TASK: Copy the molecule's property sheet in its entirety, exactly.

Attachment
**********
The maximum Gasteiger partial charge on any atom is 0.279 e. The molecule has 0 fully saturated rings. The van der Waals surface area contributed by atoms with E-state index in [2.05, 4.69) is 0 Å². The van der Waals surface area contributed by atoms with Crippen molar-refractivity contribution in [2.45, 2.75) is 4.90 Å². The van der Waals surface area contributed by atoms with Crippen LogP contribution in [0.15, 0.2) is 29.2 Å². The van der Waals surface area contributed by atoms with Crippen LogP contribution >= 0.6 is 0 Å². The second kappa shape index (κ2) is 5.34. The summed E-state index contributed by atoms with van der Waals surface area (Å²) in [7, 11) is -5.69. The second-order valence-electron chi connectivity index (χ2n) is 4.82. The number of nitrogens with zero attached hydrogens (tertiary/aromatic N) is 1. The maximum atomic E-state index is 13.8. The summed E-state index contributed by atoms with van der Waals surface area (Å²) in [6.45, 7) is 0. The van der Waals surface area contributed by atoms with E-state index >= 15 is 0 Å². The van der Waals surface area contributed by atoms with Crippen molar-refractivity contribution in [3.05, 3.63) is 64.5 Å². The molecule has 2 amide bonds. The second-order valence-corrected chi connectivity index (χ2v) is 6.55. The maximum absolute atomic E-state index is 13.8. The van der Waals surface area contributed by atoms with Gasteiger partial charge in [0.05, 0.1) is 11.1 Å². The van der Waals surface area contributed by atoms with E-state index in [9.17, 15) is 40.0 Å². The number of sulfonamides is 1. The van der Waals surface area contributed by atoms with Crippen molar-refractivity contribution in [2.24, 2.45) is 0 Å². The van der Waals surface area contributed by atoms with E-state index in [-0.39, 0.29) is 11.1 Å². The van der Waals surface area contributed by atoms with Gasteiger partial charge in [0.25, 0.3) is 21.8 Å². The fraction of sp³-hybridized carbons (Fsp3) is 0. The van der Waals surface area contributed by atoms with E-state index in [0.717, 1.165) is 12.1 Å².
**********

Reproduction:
The maximum Gasteiger partial charge on any atom is 0.279 e. The molecule has 0 fully saturated rings. The van der Waals surface area contributed by atoms with E-state index in [2.05, 4.69) is 0 Å². The van der Waals surface area contributed by atoms with Crippen molar-refractivity contribution in [2.45, 2.75) is 4.90 Å². The van der Waals surface area contributed by atoms with Crippen LogP contribution in [0.15, 0.2) is 29.2 Å². The van der Waals surface area contributed by atoms with Crippen LogP contribution >= 0.6 is 0 Å². The second kappa shape index (κ2) is 5.34. The summed E-state index contributed by atoms with van der Waals surface area (Å²) in [7, 11) is -5.69. The second-order valence-electron chi connectivity index (χ2n) is 4.82. The number of nitrogens with zero attached hydrogens (tertiary/aromatic N) is 1. The maximum atomic E-state index is 13.8. The summed E-state index contributed by atoms with van der Waals surface area (Å²) in [6.45, 7) is 0. The van der Waals surface area contributed by atoms with E-state index >= 15 is 0 Å². The van der Waals surface area contributed by atoms with Crippen molar-refractivity contribution in [3.05, 3.63) is 64.5 Å². The molecule has 2 amide bonds. The second-order valence-corrected chi connectivity index (χ2v) is 6.55. The maximum absolute atomic E-state index is 13.8. The van der Waals surface area contributed by atoms with Gasteiger partial charge in [0.05, 0.1) is 11.1 Å². The van der Waals surface area contributed by atoms with E-state index in [9.17, 15) is 40.0 Å². The number of sulfonamides is 1. The van der Waals surface area contributed by atoms with Crippen molar-refractivity contribution in [2.24, 2.45) is 0 Å². The van der Waals surface area contributed by atoms with E-state index in [-0.39, 0.29) is 11.1 Å². The van der Waals surface area contributed by atoms with Gasteiger partial charge in [0.25, 0.3) is 21.8 Å². The fraction of sp³-hybridized carbons (Fsp3) is 0. The van der Waals surface area contributed by atoms with E-state index in [0.717, 1.165) is 12.1 Å².